Insufficient opportunities for graft and corruption. I predict the support the author is expecting will not materialize.

    • JR

      If graft and corruption could prevent progress, we’d still be living in caves. I have faith in my fellow man.

  • Y.K.

    The driverless carpools nonsense simply ignores the incentives and desires of everyone involved:

    * Car companies want to sell sell sell. This happens best when there aren’t many carpools but many private (driverless) cars.
    * Drivers are used to private cars. It’s pretty easy for companies to make private car ownership still viable. Add some customisation (iCar?), point out the advantages of having your own car (a private car is more available, can provide smaller shipping charges, not having to deal with strangers), and car companies should have no problems selling.
    * Governments want to raise economic activity, and short term this is best served by selling many private vehicles. Long term, the carpool model is probably superior, but the long term doesn’t help politicians get reelected. Besides, Keynes had said that in the long term we’re all dead, so the politicians have an economic excuse if they need it.

    All in all, driverless cars mean we can expect many more private cars on the road, including not just the normal driving population, but also elderly people who won’t have had licences otherwise, children, and zero-occupancy cars making deliveries. Eventually, congestion will rise to the point the government will push transit to compensate, and we’ll be back at the current situation more or less (but with fewer traffic accidents).

  • Y.K.

    Another thing is remember is that gas-guzzling driverless cars will have a large advantage on electric driverless cars on intercity highways. After all, with driverless cars, there’s no point to a speed limit. A gas-guzzling car has much more energy – and it can use its advantage to its fullest with speed limits removed. This means it would be faster and require less refuels. While this won’t have any effects on most driving, note that range worried still limit the market share of electric cars even though drivers don’t actually drive too far most of the time. This will add another advantage to gasoline car – so driverless cars could mean a bigger ecological footprint for a good while (‘platooning technology’ can’t happen until all humans are removed from the road – which should take 20+ years after the introduction of the first driverless cars).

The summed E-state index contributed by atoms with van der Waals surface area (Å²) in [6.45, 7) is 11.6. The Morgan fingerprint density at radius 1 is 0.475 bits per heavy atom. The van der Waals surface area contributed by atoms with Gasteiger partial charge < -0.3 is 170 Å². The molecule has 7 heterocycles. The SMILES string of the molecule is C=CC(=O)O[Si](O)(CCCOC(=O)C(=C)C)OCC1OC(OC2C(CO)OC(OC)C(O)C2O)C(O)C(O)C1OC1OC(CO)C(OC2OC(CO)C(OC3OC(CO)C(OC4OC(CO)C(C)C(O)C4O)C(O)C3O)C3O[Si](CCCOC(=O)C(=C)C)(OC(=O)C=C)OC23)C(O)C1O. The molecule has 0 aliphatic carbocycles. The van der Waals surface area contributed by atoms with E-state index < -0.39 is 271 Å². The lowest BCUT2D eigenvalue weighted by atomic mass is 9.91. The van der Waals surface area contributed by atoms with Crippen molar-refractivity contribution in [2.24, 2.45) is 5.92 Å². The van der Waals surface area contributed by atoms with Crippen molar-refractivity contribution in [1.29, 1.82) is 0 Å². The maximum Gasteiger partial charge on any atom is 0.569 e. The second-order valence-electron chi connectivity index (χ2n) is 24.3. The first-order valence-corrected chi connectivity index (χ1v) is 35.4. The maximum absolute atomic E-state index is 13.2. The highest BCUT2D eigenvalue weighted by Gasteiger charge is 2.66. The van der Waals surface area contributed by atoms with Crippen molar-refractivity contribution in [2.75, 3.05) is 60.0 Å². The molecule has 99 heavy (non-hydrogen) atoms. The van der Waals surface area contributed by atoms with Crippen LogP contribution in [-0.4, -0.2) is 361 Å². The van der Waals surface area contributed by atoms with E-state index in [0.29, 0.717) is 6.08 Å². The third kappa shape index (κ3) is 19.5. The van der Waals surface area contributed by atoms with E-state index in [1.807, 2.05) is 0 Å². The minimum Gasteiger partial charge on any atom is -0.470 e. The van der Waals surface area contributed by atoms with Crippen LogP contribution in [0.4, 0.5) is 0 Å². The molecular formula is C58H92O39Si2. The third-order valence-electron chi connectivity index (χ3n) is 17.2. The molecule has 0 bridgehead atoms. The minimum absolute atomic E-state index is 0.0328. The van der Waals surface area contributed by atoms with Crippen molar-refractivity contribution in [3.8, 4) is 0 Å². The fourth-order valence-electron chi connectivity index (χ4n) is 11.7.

• jcwconsult

    Please note that the “test” cars have a monitoring driver who can take over. We are YEARS away from vehicles that can safely operate in all weather conditions with no monitoring driver. It will also require settling the legal issues first, WHO is responsible when the totally driverless vehicle has some sort of failure and is the cause of a crash.

    James C. Walker, National Motorists Association

    • LinuxGuy

      Driverless cars will eliminate how governments ticket people for profit with poor engineering, predatory enforcement, and then throw in all the errors. What will they do?